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24 october 2018
In Donald Trump's America, a lot of people fear political violence. Confrontations between white supremacists and antifa make the news, and we live in constant tension over worsening polarization and conflict. But in Richard Nixon's America, bombs going off and guerrilla streetfights were part of the texture of life. If groups like the Symbionese Liberation Army had a comic-opera quality, it remains that they were real and deadly – and that their violent leftwing rhetoric makes antifa look like a high school debate club.
Jeffrey Toobin chronicles the most famous of the 1970s guerrilla sagas, the SLA's kidnapping of Patty Hearst, in his recent book American Heiress. I lived through the era, and its mayhem has largely subsided in memory. I dwelt far from Hearst's chaotic California, and wasn't very radicalized: one trip to hear Jane Fonda speak on a nearby college campus was about the furthest left I got, in high school. Fonda herself, shocking as she was to some, firmly rejected the weird nonsense promulgated by the SLA, who in turn despised her.
The SLA wasn't even a movement; its following was always limited to its members, and its effective membership was never more than about ten or twelve. Yet it cast a disproportionate shadow over the American '70s, part sinister, part absurd. American public violence has often had a random quality, as in the now-chronic school shootings that plague the 21st century. It can be easy to forget the eras (the early 20th century, the 1970s) in which prolific bomb-throwers were a feature of a current disarray.
Though there too, the SLA were only loosely affiliated with bombers, not much given to that style of ordnance themselves. The people who kidnapped Patty Hearst were gunwomen (and men), and bank robbers. Hearst herself became iconic as a firearm-waving bandit; her captors deliberately targeted a branch with security cameras in order to show her off.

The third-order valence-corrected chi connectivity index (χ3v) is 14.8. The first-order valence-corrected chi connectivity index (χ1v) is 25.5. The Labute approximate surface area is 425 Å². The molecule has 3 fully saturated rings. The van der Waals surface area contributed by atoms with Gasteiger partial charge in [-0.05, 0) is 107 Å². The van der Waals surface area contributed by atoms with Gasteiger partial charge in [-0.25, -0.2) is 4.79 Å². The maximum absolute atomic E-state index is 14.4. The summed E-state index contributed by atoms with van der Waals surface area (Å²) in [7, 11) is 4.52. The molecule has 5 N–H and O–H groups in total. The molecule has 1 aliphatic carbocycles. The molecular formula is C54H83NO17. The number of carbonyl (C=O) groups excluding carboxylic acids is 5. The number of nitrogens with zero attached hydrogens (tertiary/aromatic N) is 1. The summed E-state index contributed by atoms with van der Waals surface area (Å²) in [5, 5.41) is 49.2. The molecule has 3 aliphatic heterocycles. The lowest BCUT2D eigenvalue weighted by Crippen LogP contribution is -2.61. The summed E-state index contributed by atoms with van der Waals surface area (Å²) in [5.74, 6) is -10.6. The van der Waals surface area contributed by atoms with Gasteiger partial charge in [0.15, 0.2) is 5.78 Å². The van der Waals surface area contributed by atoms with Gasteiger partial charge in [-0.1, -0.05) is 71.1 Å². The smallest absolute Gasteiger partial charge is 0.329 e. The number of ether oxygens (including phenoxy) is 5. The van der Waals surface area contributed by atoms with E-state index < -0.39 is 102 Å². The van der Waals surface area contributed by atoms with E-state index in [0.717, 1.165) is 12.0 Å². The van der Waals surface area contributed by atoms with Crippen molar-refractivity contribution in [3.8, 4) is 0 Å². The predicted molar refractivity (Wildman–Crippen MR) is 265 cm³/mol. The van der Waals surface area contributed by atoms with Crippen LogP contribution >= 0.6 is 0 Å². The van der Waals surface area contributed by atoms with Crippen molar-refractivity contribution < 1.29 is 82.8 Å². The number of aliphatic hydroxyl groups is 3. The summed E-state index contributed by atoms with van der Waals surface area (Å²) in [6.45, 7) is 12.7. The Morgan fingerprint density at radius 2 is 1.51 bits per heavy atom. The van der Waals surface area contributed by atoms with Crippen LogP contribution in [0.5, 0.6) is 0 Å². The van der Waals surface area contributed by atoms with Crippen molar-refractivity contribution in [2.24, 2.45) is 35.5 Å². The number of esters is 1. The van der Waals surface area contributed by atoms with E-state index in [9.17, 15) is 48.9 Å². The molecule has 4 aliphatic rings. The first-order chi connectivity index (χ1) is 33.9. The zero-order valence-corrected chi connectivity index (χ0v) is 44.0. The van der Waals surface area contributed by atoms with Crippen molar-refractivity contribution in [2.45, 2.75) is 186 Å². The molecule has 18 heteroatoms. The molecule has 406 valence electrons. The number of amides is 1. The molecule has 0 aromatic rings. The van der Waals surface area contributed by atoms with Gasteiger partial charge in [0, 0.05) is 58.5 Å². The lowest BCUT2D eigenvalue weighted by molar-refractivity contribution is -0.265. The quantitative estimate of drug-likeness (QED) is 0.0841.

Though by that point, were they her captors? Her lawyers, especially the mercurial F. Lee Bailey, would later argue that the SLA forced Patty Hearst into a life of crime. Toobin is not so sure. "Patricia was always a rational actor," he says (351). His theory is that she deliberately resisted her kidnappers at first, deliberately joined their vision of revolution after a while, and just as deliberately cut ties with radicalism after she was arrested and arraigned.
Hearst thus, for Toobin, represents no ideological coherence, and was surely no victim of events, but rather a feisty woman looking out for number one. Her post-prison life has been that of a law-abiding socialite – most recently, a force at the highest levels of the dog-show world. She persuaded two presidents (Carter and Clinton) to act on her behalf, respectively commuting her sentence and then pardoning her.
Hearst became involved with her hapless fiancé Steven Weed while she was his high-school student, and later entered a series of relationships with revolutionaries. (Toobin, like her prosecutors, doubts that she was coerced into these relationships.) While still on bail as a federal defendant, she entered another with one of her bodyguards, Bernard Shaw (who was married at the time). A betting man would have given that relationship about six months. Yet Hearst stayed married to Shaw for over 30 years, till he died in 2013. One can't help marveling at that change in pattern, and wondering if simply finding the right partner was the answer to her personal torments.
Toobin wrote American Heiress without interviewing Hearst, but with access to copious new archives from other SLA members, as well as the various public records of the case. He remains one of the finest writers on crime and other aspects of the law currently reporting on America, and this book will be a major part of his life's work.
Toobin, Jeffrey. American Heiress: The wild saga of the kidnapping, crimes and trial of Patty Hearst. New York: Doubleday [Penguin Random House], 2016. F 866.4 .H42
UPDATE: Sadly, I posted this review a few hours before a spate of bombs were delivered to various high-profile American targets – none of them, as of tonight, have exploded, thankfully. The '70s "Anarchist Cookbook" culture seems not to have totally disappeared.